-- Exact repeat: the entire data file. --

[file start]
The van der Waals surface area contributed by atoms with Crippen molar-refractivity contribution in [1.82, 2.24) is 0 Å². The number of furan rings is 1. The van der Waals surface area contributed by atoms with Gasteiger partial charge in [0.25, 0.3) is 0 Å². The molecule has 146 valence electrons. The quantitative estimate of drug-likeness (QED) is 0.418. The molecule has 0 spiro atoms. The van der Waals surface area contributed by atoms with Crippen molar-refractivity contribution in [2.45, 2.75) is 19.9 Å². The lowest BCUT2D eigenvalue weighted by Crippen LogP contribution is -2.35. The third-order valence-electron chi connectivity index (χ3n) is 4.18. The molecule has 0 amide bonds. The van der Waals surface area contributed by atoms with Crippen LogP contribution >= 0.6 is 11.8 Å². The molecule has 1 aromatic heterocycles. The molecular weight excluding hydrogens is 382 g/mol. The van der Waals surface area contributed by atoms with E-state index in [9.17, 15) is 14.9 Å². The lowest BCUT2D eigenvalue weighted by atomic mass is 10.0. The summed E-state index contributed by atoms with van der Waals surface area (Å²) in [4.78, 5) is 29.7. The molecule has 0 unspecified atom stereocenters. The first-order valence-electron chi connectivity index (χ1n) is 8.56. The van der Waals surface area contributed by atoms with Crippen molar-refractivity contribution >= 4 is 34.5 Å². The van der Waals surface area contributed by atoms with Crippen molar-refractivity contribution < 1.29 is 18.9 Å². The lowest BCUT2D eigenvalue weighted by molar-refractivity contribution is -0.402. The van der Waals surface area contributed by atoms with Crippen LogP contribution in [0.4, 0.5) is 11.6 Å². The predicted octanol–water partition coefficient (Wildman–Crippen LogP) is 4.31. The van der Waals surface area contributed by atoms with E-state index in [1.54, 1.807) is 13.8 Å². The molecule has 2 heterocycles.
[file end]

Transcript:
The van der Waals surface area contributed by atoms with Crippen molar-refractivity contribution in [1.82, 2.24) is 0 Å². The number of furan rings is 1. The van der Waals surface area contributed by atoms with Gasteiger partial charge in [0.25, 0.3) is 0 Å². The molecule has 146 valence electrons. The quantitative estimate of drug-likeness (QED) is 0.418. The molecule has 0 spiro atoms. The van der Waals surface area contributed by atoms with Crippen molar-refractivity contribution in [2.45, 2.75) is 19.9 Å². The lowest BCUT2D eigenvalue weighted by Crippen LogP contribution is -2.35. The third-order valence-electron chi connectivity index (χ3n) is 4.18. The molecule has 0 amide bonds. The van der Waals surface area contributed by atoms with Crippen LogP contribution >= 0.6 is 11.8 Å². The molecule has 1 aromatic heterocycles. The molecular weight excluding hydrogens is 382 g/mol. The van der Waals surface area contributed by atoms with E-state index in [9.17, 15) is 14.9 Å². The lowest BCUT2D eigenvalue weighted by atomic mass is 10.0. The summed E-state index contributed by atoms with van der Waals surface area (Å²) in [4.78, 5) is 29.7. The molecule has 0 unspecified atom stereocenters. The first-order valence-electron chi connectivity index (χ1n) is 8.56. The van der Waals surface area contributed by atoms with Crippen molar-refractivity contribution >= 4 is 34.5 Å². The van der Waals surface area contributed by atoms with Crippen molar-refractivity contribution < 1.29 is 18.9 Å². The lowest BCUT2D eigenvalue weighted by molar-refractivity contribution is -0.402. The van der Waals surface area contributed by atoms with Crippen LogP contribution in [0.4, 0.5) is 11.6 Å². The predicted octanol–water partition coefficient (Wildman–Crippen LogP) is 4.31. The van der Waals surface area contributed by atoms with E-state index in [1.54, 1.807) is 13.8 Å². The molecule has 2 heterocycles.